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First Purchase

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I had noticed a profound change in Jeremy, and along with it an annoyance in Jean Louise. Jem ate very much like a wild horse (and was much moodier). He had always liked to think that he was right, and now was no different; however, his treatment of Jean Louise certainly was. So, I told her not to fret about Mister Jem.

“Mis-ter Jem?” She had inquired with a sniffle. I had explained that Jem had grown older now, to which she retorted, “He ain’t that old.”

Atticus had left for some reason or another, and so I offered to take the children to my church on Sunday. After Scout had accepted (enthusiastically, might I add), I scrubbed both of them vigorously in the bath. Actually, I can’t say both—Jem rejected me from the vicinity of his wash with a complaint about privacy. Afterwards, I saw some commendable results; they were so pristine that they could have been compared to shiny new cars (not that you’d see many of those in Maycomb). The following morning I ensured that their outfits were suitable. Mister Jem, evidently, can’t match a suit to a tie to save his life. I hope everything will go alright, I thought, and then we were off.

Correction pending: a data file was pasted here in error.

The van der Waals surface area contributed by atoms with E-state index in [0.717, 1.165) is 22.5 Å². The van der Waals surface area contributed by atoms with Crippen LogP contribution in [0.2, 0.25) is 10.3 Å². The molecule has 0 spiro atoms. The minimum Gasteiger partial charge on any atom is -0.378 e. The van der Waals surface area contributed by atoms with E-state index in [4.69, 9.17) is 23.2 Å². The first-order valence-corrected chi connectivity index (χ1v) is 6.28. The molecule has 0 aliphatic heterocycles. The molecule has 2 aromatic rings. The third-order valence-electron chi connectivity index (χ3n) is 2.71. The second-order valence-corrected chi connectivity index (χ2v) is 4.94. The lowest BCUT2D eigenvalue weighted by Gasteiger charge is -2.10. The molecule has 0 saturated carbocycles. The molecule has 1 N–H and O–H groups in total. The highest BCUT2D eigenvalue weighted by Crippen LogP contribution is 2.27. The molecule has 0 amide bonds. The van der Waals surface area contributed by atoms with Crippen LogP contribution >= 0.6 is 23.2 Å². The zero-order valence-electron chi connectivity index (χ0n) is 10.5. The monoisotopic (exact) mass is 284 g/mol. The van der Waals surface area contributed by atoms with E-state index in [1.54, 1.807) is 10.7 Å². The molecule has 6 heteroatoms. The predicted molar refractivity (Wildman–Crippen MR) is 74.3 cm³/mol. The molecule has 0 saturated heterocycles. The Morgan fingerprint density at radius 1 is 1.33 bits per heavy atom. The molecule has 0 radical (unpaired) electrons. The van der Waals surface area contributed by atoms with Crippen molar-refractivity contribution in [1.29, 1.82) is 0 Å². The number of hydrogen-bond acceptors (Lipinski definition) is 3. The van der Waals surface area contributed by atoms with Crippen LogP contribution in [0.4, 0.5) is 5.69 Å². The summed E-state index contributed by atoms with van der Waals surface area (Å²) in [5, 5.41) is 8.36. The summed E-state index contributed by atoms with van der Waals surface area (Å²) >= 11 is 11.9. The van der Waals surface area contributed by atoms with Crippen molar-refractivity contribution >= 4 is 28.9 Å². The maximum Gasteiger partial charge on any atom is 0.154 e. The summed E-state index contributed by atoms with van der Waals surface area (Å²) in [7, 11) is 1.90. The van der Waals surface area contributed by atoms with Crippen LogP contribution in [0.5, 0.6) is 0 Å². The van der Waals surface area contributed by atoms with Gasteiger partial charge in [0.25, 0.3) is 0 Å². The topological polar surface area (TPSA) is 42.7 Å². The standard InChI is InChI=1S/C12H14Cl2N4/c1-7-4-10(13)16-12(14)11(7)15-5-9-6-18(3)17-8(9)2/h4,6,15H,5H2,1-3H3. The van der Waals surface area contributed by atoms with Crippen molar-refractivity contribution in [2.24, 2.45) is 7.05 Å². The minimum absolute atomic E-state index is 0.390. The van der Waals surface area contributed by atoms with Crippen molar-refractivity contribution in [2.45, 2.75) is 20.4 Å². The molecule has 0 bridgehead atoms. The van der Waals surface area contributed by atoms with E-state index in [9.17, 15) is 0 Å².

As we arrived, I observed that the children were staring at nearly everything we passed (in awe, confusion, or something else entirely, I can’t say). I recall Scout muttering something about our graveyard being the happiest one she’d ever seen, to which I smiled. Much better than cold, sinking graves, with sad occupants, I thought. When my friends noticed my guests, they greeted us with glad faces.

Then I saw Lula, proud and tall, heading our way. She was always doing something or another to cause a scuffle. She asked me what I was doing, bringing Jeremy and Jean Louise to First Purchase. I responded that they were my company, and that it’s the same God, but Lula just spewed out more viscous language that must have stuck to and shriveled the children’s hearts like poison glue. I saw that Scout was frightened, and so I tried to comfort her (though I was shaking myself).

Finally, Zeebo came to the rescue, reminding us all not to pay any mind to Lula; he was my son, but that day he was my knight in shining armor. I then led the children into the church, and we sat down in a bench. I gave them a bit of change for offering, but they were reluctant to accept; Atticus had already left them some for the same purpose.

Throughout the service, Jean Louise (ever the curious child) kept opening that little mouth of hers! She kept bothering me about hymn-books and Tom Robinson, among other things. Both children seemed surprised when we did the lining with the hymns, and both were proud of their offering. Miss Jean Louise thought it rather strange that I didn’t know my own birthday, and Jem was shocked that I taught Zeebo to read out of Blackstone’s Commentaries.

Jean Louise then inquired why I talked and behaved in two different ways, another difficult question to answer. The child’s being raised by a lawyer can only have encouraged her teeming desire for knowledge, I supposed. When she asked if she could ever visit me at my house, I said, “Any time you want to”. After all, I believe that the experience, however strange, had shown them something new, and given me perspective as well. At such a time, we all needed that in our lives.




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